Though markets are at peaks, DIIs were net sellers of Rs 7826-cr equities in November.
At a time when benchmark indices are scaling new peaks and foreign institutional investors have maintained their penchant for the Indian market, picking up shares worth $1.9 billion in November, domestic institutional players have once again turned net sellers of Rs 7826 crore ($1.3 billion) worth of equities.
This is the biggest net outflow number for DIIs since March 2014 when they liquidated shares worth R12,520 crore, or $2.1 billion. Market observers say this reversion in DII participation could be on account of a substantial profit booking by Life Insurance Company of India (LIC) ahead of the much-coveted divestment of ONGC and Coal India, among others.
As the Centre rushes to meet at least a part of its R58,425-crore disinvestment target for FY15, the public sector insurance player is expected to actively participate in the stake sale of some of the flagship PSU businesses, including ONGC.
According to the CEO of a domestic broking house, the Street is keenly watching how the government progresses on its FY15 divestment plan. Besides rate cut expectations, developments on the disinvestment front are seen as a key near-term event.
“The question everyone is asking is can the government achieve its divestment target of close to R60,000 crore? Almost $10 billion of paper in the next four months is a huge supply and that is the reason we believe that the LIC has been a net seller in the market, getting ready for the upcoming divestment,” added the CEO.
Various BSE filings show that, in November alone, LIC sold 1 crore shares, or close to 0.42% equity, in Axis Bank in 12 open-market executions at a combined sell value of R469.7 crore.
Industry experts say LIC ought to account for a larger chunk of equity outflow by DIIs in November, given that both private insurance companies as well as domestic mutual funds have not seen a reversal in the net inflow patterns they have observed in the last 4-5 months. While mutual fund participation in the equity market has revived, private insurance players are yet to see a recovery in the demand of unit-linked insurance products. “In general, fund managers are very positive on Indian equities as investor interest has come back. Even if tactically they may have booked profits in November, given the subdued Q2 numbers and higher market valuations, it is less likely that they would have faced redemption pressure in the month,” said an equity fund manager with a foreign mutual fund.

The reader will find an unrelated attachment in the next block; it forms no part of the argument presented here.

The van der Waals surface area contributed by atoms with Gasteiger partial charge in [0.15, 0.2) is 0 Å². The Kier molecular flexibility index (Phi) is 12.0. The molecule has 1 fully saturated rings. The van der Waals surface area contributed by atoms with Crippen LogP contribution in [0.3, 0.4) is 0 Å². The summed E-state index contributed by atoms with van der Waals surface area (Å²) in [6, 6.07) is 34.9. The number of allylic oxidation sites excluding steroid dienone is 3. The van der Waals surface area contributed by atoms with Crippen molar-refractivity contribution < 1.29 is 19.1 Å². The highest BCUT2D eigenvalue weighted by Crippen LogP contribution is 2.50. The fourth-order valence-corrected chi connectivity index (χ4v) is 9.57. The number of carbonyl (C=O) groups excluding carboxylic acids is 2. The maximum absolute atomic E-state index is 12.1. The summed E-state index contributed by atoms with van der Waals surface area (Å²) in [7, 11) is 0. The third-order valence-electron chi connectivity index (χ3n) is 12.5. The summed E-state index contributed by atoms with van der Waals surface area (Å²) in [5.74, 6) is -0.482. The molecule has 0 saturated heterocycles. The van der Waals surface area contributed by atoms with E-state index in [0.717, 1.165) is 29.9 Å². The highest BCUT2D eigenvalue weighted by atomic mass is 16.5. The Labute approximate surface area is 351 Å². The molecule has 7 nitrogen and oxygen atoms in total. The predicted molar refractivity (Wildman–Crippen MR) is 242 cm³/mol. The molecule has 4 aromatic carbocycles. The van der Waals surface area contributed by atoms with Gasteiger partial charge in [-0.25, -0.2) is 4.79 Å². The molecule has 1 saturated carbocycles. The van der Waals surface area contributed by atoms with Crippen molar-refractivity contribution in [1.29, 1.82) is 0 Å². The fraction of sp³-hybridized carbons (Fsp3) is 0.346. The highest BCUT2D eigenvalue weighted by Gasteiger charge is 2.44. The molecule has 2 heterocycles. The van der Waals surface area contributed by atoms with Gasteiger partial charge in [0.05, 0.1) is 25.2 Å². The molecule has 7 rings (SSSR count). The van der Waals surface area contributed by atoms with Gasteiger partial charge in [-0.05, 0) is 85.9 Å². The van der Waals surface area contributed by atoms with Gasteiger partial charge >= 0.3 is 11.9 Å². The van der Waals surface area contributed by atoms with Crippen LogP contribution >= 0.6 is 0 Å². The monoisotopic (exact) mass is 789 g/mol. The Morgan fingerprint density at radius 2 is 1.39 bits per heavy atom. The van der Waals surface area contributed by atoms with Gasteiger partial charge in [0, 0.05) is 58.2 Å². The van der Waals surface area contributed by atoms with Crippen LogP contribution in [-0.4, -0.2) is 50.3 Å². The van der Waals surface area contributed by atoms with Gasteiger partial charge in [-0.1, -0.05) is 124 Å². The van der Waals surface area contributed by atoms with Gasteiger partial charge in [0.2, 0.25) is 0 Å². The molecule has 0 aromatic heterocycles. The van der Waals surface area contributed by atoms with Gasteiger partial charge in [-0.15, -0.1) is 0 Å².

As per Amfi data, net equity inflow for the first 10 months of the year is R39,217 crore, or $6.5 billion, based on the average rupee rate of 60.5 against the dollar.
According to the head of equity investment at a private life insurance player, the industry has not witnessed any unusual redemption pressure in November while inflows have been decent for bank-linked private insurance players. “It is likely that LIC has turned net seller this month ahead of the commencement of the divestment programme,” he added. In late October, FE had learned from a source that after mark-to-market gains of more than 40% from ONGC’s stake sale in FY12, LIC was looking forward to the government’s divestment programme to raise further stake in the oil & gas company if the shares are offered at an attractive price.
Reports suggest that the FY15 divestment programme may start with the stake sale ONGC and CIL hitting the market as early as mid-December after completion of their roadshows. Broader investor concerns of subsidy sharing formula and weak growth in coal productions notwithstanding, a 5% and 10% stake dilution in these PSU giants, respectively, could bring in close to R19,500 crore to the government’s kitty.
By Devangi Gandhi